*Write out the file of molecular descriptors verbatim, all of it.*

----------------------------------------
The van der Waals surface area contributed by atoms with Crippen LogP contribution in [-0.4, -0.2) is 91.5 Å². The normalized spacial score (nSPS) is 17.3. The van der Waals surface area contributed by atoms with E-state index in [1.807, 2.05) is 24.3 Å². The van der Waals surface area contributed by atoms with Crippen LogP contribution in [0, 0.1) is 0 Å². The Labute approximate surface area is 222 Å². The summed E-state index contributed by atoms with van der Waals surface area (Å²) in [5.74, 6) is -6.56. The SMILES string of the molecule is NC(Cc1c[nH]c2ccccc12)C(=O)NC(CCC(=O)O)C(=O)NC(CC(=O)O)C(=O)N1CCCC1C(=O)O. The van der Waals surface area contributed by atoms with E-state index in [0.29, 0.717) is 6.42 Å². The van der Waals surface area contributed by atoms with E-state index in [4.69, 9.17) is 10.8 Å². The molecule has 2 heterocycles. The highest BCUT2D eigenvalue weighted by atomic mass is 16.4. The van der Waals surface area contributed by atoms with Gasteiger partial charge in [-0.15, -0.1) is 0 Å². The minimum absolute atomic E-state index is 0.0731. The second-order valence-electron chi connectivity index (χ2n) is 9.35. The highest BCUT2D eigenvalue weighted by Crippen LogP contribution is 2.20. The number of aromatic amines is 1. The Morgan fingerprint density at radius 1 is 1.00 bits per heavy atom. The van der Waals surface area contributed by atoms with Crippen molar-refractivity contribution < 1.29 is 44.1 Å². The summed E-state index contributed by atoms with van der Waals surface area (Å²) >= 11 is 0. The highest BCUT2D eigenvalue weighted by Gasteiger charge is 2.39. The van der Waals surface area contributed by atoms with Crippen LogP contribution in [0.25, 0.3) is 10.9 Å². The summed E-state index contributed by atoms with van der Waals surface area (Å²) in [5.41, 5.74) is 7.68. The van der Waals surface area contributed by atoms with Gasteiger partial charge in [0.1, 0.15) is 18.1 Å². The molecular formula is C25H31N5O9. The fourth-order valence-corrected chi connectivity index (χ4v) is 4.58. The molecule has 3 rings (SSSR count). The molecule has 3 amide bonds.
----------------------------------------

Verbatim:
The van der Waals surface area contributed by atoms with Crippen LogP contribution in [-0.4, -0.2) is 91.5 Å². The normalized spacial score (nSPS) is 17.3. The van der Waals surface area contributed by atoms with E-state index in [1.807, 2.05) is 24.3 Å². The van der Waals surface area contributed by atoms with Crippen LogP contribution in [0, 0.1) is 0 Å². The Labute approximate surface area is 222 Å². The summed E-state index contributed by atoms with van der Waals surface area (Å²) in [5.74, 6) is -6.56. The SMILES string of the molecule is NC(Cc1c[nH]c2ccccc12)C(=O)NC(CCC(=O)O)C(=O)NC(CC(=O)O)C(=O)N1CCCC1C(=O)O. The van der Waals surface area contributed by atoms with E-state index in [0.29, 0.717) is 6.42 Å². The van der Waals surface area contributed by atoms with E-state index in [4.69, 9.17) is 10.8 Å². The molecule has 2 heterocycles. The highest BCUT2D eigenvalue weighted by atomic mass is 16.4. The van der Waals surface area contributed by atoms with Gasteiger partial charge in [-0.15, -0.1) is 0 Å². The minimum absolute atomic E-state index is 0.0731. The second-order valence-electron chi connectivity index (χ2n) is 9.35. The highest BCUT2D eigenvalue weighted by Crippen LogP contribution is 2.20. The number of aromatic amines is 1. The Morgan fingerprint density at radius 1 is 1.00 bits per heavy atom. The van der Waals surface area contributed by atoms with Crippen molar-refractivity contribution < 1.29 is 44.1 Å². The summed E-state index contributed by atoms with van der Waals surface area (Å²) >= 11 is 0. The highest BCUT2D eigenvalue weighted by Gasteiger charge is 2.39. The van der Waals surface area contributed by atoms with Crippen LogP contribution in [0.25, 0.3) is 10.9 Å². The summed E-state index contributed by atoms with van der Waals surface area (Å²) in [5.41, 5.74) is 7.68. The van der Waals surface area contributed by atoms with Gasteiger partial charge in [0.1, 0.15) is 18.1 Å². The molecular formula is C25H31N5O9. The fourth-order valence-corrected chi connectivity index (χ4v) is 4.58. The molecule has 3 rings (SSSR count). The molecule has 3 amide bonds.